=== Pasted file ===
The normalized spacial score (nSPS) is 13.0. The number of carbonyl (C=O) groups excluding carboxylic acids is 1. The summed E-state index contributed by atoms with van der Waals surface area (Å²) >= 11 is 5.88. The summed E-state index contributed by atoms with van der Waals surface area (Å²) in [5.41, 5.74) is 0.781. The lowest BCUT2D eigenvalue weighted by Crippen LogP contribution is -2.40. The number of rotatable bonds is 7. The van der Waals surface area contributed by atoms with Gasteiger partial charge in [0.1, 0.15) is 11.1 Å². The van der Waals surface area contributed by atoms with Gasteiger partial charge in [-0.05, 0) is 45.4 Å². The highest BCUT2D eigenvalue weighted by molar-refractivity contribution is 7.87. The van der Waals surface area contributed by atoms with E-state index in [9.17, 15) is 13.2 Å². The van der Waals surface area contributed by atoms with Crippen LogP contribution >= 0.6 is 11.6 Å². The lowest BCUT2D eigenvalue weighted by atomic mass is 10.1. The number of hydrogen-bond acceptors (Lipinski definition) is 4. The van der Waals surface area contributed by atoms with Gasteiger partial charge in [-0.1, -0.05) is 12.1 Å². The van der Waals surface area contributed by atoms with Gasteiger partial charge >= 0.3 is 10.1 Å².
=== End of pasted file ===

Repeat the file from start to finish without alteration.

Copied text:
The normalized spacial score (nSPS) is 13.0. The number of carbonyl (C=O) groups excluding carboxylic acids is 1. The summed E-state index contributed by atoms with van der Waals surface area (Å²) >= 11 is 5.88. The summed E-state index contributed by atoms with van der Waals surface area (Å²) in [5.41, 5.74) is 0.781. The lowest BCUT2D eigenvalue weighted by Crippen LogP contribution is -2.40. The number of rotatable bonds is 7. The van der Waals surface area contributed by atoms with Gasteiger partial charge in [0.1, 0.15) is 11.1 Å². The van der Waals surface area contributed by atoms with Gasteiger partial charge in [-0.05, 0) is 45.4 Å². The highest BCUT2D eigenvalue weighted by molar-refractivity contribution is 7.87. The van der Waals surface area contributed by atoms with E-state index in [9.17, 15) is 13.2 Å². The van der Waals surface area contributed by atoms with Crippen LogP contribution >= 0.6 is 11.6 Å². The lowest BCUT2D eigenvalue weighted by atomic mass is 10.1. The number of hydrogen-bond acceptors (Lipinski definition) is 4. The van der Waals surface area contributed by atoms with Gasteiger partial charge in [-0.1, -0.05) is 12.1 Å². The van der Waals surface area contributed by atoms with Gasteiger partial charge >= 0.3 is 10.1 Å².